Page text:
Thank You Mr. Lloyd #TeacherAppreciationWeek

This week is National Teacher Appreciation Week, and I want to take the time out to appreciate all the teachers who are doing exceptional work in the classroom to change the lives our most precious gifts, our students. I was blessed to have some amazing teachers throughout my life who in some way played a role in me becoming a teacher myself. I especially want to thank the man who made the biggest impact on my life some 18 years ago, my fifth grade teacher Mr. James Lloyd, who told the parents of a very hyper and energetic fifth grader that he is “just a boy and there is nothing wrong with him.”

As a teacher you may never know how much of an impact you have had on your students. Often times it is years later when your words and your lessons finally sink in and ring true in the lives of your students. School for me growing up was a place to learn. I was one of the lucky ones with a solid home life. I had both my parents in the house with me, engaged in what I was doing. I was able to get most things that I wanted and never had to worry about who was picking me up or whether or not I would have dinner that evening. Despite that foundation I was like so many boys my age: very hyper and talkative and getting in some trouble in elementary school. From kindergarten to third grade, I seemed to almost always be on the wrong side of discipline.  All of my teachers were women during those years. And then, I entered 5th grade and everything changed. My teacher was Mr. Lloyd.  

I attended the same school through fifth grade, Eastbrook Elementary School located in Pike Township in Indianapolis, IN. I do not remember much about my time in elementary school except for my fifth grade year and my time in Mr. Lloyd’s class.

Mr. Lloyd, who taught at Eastbrook for 27 years, was known as a disciplinarian. Anyone who had Mr. Lloyd as a teacher knew that he had that look and that voice. And students respected him.

Going into fifth grade I had established a bit of reputation for being a troublemaker. My teachers knew that I was a bright kid and that I was a good athlete, but I had been put in a box and slapped with a label.  I know coming in Mr. Lloyd knew this but he never once held it against me. He saw potential in me that, at the time, only two other people in the world saw. My parents.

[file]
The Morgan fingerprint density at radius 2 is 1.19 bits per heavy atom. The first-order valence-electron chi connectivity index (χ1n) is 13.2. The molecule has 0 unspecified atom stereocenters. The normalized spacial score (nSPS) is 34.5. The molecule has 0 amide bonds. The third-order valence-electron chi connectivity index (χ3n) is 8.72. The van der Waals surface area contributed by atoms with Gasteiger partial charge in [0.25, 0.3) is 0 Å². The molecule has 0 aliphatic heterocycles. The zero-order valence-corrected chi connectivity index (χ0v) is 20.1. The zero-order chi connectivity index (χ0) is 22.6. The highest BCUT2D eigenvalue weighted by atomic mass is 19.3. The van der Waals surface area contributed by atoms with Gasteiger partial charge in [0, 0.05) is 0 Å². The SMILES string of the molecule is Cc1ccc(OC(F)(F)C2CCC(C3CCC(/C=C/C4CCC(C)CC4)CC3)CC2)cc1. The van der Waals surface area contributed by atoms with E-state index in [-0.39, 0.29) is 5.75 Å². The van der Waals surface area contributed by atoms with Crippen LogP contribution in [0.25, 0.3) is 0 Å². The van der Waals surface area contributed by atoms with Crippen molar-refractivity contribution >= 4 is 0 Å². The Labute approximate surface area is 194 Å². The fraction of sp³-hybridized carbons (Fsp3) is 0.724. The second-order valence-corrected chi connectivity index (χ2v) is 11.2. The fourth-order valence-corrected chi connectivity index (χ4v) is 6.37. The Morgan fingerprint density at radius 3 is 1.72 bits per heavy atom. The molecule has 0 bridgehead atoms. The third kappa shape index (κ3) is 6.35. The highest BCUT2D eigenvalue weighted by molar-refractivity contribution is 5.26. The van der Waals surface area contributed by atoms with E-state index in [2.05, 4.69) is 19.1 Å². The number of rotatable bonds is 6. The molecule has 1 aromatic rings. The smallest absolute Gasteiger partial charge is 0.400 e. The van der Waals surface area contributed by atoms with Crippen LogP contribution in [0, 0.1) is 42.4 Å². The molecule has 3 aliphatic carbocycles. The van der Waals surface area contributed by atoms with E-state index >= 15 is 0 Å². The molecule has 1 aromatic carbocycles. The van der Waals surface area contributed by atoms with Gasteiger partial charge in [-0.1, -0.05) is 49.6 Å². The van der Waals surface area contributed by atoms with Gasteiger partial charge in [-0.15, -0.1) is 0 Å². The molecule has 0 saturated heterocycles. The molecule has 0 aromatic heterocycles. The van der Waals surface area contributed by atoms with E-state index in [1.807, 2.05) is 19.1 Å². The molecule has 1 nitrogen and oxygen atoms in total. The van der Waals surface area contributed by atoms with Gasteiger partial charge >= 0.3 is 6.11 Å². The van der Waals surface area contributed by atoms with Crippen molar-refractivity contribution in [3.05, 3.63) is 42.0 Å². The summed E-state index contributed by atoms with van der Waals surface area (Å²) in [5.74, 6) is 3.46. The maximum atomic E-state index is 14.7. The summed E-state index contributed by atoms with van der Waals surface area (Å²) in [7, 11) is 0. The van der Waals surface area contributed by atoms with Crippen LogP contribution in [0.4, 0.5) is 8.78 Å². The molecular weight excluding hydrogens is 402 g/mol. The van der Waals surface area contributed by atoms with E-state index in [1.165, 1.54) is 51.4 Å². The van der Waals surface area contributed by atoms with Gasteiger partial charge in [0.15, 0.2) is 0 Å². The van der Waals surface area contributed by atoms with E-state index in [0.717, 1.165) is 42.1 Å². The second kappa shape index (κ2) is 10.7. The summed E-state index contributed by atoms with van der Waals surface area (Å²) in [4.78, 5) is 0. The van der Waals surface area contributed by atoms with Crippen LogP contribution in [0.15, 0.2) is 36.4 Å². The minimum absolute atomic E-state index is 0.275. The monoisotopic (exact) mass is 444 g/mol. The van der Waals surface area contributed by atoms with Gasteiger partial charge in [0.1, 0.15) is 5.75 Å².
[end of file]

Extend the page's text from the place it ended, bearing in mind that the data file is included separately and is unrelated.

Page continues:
I remember one time of the many that I felt the “Lloyd Wrath.” And let me tell you, when Mr. Lloyd got on you it really shook you to the core but we always knew it was coming from a good place. I remember I was causing some issues in specials (art, music, library) My teachers had warned me that if I didn’t get it together, they would let Mr. Lloyd know. I continued to terrorize the art class. Well I think she had finally had enough and on that day. Mr. Lloyd had picked us up from art class and took us back to the room. When we got in the room I was heading to my seat when he said in a calm voice, “David I need to see you in the hallway” Once we got in the hallway he looked down at me, his face turning red, and he laid into me like no other. I remember being shaken up for the rest of the day.

Needless to say, I quickly became the model student in art. The one thing I remember most about that scolding was when he told my dad later about the situation he said, “Most of these women teachers do not get these boys. He is just a boy who is full of energy. He isn’t a bad kid. He just needs to be reminded from time to time is all. Your son is going to be special one day.” He was the first teacher to ever tell my parents (or me) that. He was the first teacher who really believed in me. I bet he never thought back then that I’d turn out to be a teacher.

Mr. Lloyd was truly one-of-a-kind. We don’t just need good teachers like him in the world, we need people like him in the world.

I never got the chance to go back and thank Mr. Lloyd for what he did for me during that 5th grade year. Mr. Lloyd died the following school year in September while he was doing what he loved: fishing. I really wish I could have told him thank you and I wish he were still around today to see what this energetic, hyper, talkative fifth grade boy turned out to be. I was the last full class he taught for a full school year. But I know he’s looking down with a smile at the man I turned out to be.

Thank you Mr. Lloyd for planting that seed in me eighteen years ago. It is a seed that will continue to grow and will hopefully have the same impact on students that you had on me.



David McGuire

Mr. McGuire is a middle school teacher in Indianapolis, Teach Plus Policy Fellow, and currently enrolled in a doctoral program at Indiana State University for Educational Leadership. Driven by the lack of having an African American male teacher in his classrooms growing up, David helped launched the Educate ME Foundation, which is geared towards increasing the number of African American male teachers in the classroom. A born and raised Hoosier, he is dedicated to improving educational outcomes for all students in Indianapolis. He describes his educational beliefs as a reformer grounded in the best practices of traditional public schools, where he was mentored by strong leaders. David graduated from Central State University with a degree in English and also holds an MBA from Indiana Wesleyan University.